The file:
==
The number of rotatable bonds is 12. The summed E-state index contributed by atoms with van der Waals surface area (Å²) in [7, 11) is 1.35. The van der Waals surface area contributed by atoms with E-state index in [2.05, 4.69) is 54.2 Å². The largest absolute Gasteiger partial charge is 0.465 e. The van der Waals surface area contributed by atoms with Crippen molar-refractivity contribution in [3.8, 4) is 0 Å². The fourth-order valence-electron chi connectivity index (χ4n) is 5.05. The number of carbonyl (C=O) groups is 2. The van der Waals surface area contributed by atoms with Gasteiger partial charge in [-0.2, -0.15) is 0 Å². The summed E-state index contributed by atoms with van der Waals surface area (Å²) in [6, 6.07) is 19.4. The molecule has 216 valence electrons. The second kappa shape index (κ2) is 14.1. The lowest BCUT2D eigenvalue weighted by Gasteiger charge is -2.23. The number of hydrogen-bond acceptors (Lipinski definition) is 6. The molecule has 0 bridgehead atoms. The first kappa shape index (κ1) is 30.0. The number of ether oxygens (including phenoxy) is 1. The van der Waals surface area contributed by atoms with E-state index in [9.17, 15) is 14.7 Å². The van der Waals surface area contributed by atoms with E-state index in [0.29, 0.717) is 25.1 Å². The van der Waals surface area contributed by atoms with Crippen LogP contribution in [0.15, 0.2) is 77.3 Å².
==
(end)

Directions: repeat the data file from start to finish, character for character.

The number of rotatable bonds is 12. The summed E-state index contributed by atoms with van der Waals surface area (Å²) in [7, 11) is 1.35. The van der Waals surface area contributed by atoms with E-state index in [2.05, 4.69) is 54.2 Å². The largest absolute Gasteiger partial charge is 0.465 e. The van der Waals surface area contributed by atoms with Crippen molar-refractivity contribution in [3.8, 4) is 0 Å². The fourth-order valence-electron chi connectivity index (χ4n) is 5.05. The number of carbonyl (C=O) groups is 2. The van der Waals surface area contributed by atoms with Gasteiger partial charge in [-0.2, -0.15) is 0 Å². The summed E-state index contributed by atoms with van der Waals surface area (Å²) in [6, 6.07) is 19.4. The molecule has 216 valence electrons. The second kappa shape index (κ2) is 14.1. The lowest BCUT2D eigenvalue weighted by Gasteiger charge is -2.23. The number of hydrogen-bond acceptors (Lipinski definition) is 6. The molecule has 0 bridgehead atoms. The first kappa shape index (κ1) is 30.0. The number of ether oxygens (including phenoxy) is 1. The van der Waals surface area contributed by atoms with E-state index in [9.17, 15) is 14.7 Å². The van der Waals surface area contributed by atoms with E-state index in [0.29, 0.717) is 25.1 Å². The van der Waals surface area contributed by atoms with Crippen LogP contribution in [0.15, 0.2) is 77.3 Å².